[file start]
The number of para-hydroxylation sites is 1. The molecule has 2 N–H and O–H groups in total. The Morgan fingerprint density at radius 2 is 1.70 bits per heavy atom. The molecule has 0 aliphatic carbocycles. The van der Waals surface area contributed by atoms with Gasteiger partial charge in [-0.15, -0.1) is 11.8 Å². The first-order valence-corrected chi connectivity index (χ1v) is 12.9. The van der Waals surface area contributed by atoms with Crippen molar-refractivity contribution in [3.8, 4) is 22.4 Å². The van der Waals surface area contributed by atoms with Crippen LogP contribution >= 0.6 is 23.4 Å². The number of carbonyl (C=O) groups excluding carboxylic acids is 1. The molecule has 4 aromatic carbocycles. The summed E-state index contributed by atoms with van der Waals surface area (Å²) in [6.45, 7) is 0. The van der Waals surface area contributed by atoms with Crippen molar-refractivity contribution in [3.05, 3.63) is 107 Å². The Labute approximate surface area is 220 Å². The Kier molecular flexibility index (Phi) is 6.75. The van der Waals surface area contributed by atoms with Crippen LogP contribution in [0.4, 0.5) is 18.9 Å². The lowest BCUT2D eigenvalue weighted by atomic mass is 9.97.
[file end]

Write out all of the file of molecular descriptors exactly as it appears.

The number of para-hydroxylation sites is 1. The molecule has 2 N–H and O–H groups in total. The Morgan fingerprint density at radius 2 is 1.70 bits per heavy atom. The molecule has 0 aliphatic carbocycles. The van der Waals surface area contributed by atoms with Gasteiger partial charge in [-0.15, -0.1) is 11.8 Å². The first-order valence-corrected chi connectivity index (χ1v) is 12.9. The van der Waals surface area contributed by atoms with Crippen molar-refractivity contribution in [3.8, 4) is 22.4 Å². The van der Waals surface area contributed by atoms with Crippen LogP contribution >= 0.6 is 23.4 Å². The number of carbonyl (C=O) groups excluding carboxylic acids is 1. The molecule has 4 aromatic carbocycles. The summed E-state index contributed by atoms with van der Waals surface area (Å²) in [6.45, 7) is 0. The van der Waals surface area contributed by atoms with Crippen molar-refractivity contribution in [3.05, 3.63) is 107 Å². The Labute approximate surface area is 220 Å². The Kier molecular flexibility index (Phi) is 6.75. The van der Waals surface area contributed by atoms with Crippen LogP contribution in [0.4, 0.5) is 18.9 Å². The lowest BCUT2D eigenvalue weighted by atomic mass is 9.97.